Sunday, November 8, 2009
About three months ago, a friend of mine called me and said "Someone is giving away a broken Polysix for free". Huh? He told me about the ad where he'd seen it and I called the guy up...
Apparently it had "electricity" but something was broken. He was thinking of driving it to the dump to just get rid of it but I said I'd be right over and pick it up.
So, a few hours later I go there and he gives it to me. He was really friendly but didn't really seem to know anything about electronics as he mentioned something about "The sound being bad and that in bass amps you sometimes need to change the transformer. Maybe that's the fault here."
Hm. I took it home and tried it.
Front panel wasn't working properly. Every sound was like a random noise on a saw wave. Changing preset didn't do anything. A couple of keys were so badly aligned so they were sort of stuck together.
After reading on the net about leaking batteries in the Polysix I opened it up and took a look.
Obvious signs of battery acid damage on the board and some of the legs of the chips. Oddly enough the battery seems fresh and clean. I guess somebody has either replaced it and made a poor job at cleaning up the acid or maybe just attempted to repair it by replacing the battery. Either way, it is not working now.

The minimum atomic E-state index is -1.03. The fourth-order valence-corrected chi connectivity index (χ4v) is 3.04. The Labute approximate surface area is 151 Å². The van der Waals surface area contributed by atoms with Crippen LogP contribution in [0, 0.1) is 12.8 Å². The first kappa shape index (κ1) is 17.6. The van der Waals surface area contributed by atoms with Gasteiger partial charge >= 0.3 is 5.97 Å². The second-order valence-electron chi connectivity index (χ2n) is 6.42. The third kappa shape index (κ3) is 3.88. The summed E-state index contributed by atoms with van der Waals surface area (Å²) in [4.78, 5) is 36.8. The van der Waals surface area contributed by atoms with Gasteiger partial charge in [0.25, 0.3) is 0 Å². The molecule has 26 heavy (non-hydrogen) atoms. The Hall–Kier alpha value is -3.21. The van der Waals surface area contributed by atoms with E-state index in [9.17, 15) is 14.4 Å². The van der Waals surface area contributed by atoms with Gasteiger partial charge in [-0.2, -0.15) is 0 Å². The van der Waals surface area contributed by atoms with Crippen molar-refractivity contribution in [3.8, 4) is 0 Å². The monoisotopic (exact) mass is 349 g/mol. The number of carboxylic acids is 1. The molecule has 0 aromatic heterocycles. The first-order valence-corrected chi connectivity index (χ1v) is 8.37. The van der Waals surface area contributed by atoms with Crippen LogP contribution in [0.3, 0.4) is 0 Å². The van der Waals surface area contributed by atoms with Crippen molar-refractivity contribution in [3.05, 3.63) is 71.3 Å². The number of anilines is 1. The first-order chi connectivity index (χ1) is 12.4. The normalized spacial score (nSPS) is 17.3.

I saw a repair made on a strip that probably had been completely dissolved.
I took out my multimeter and tested for connection between the chip leg and the next available thorugh hole on the copper strip. No connection. I poked the "repair" a bit with the test probe, and guess what :)
It just came off and bent back. Obviously not a successful repair.
With my morale boosted that I had found an obvious error and believing that this was the problem I remade the repair (yes, soldering to the chip leg directly)...
Well, the switches on the front panel now seemed to respond properly at least but the sound was still the same horrible noise. All the knobs seem to react and alter the sound. Filter cutoff seems to work as well so I assume those chips are intact.
I'll have to clean that part of the board thoroughly soon and try to find more bad connections as well as fix that "repair" properly and not solder to the chip directly. I suspect that might not be the only problem though so I might have to look for more.
Anyway, the current state of the Polysix is not much different from when I got it, that is "useless", except that the buttons are now responding (even if they seem like they could use a replacement).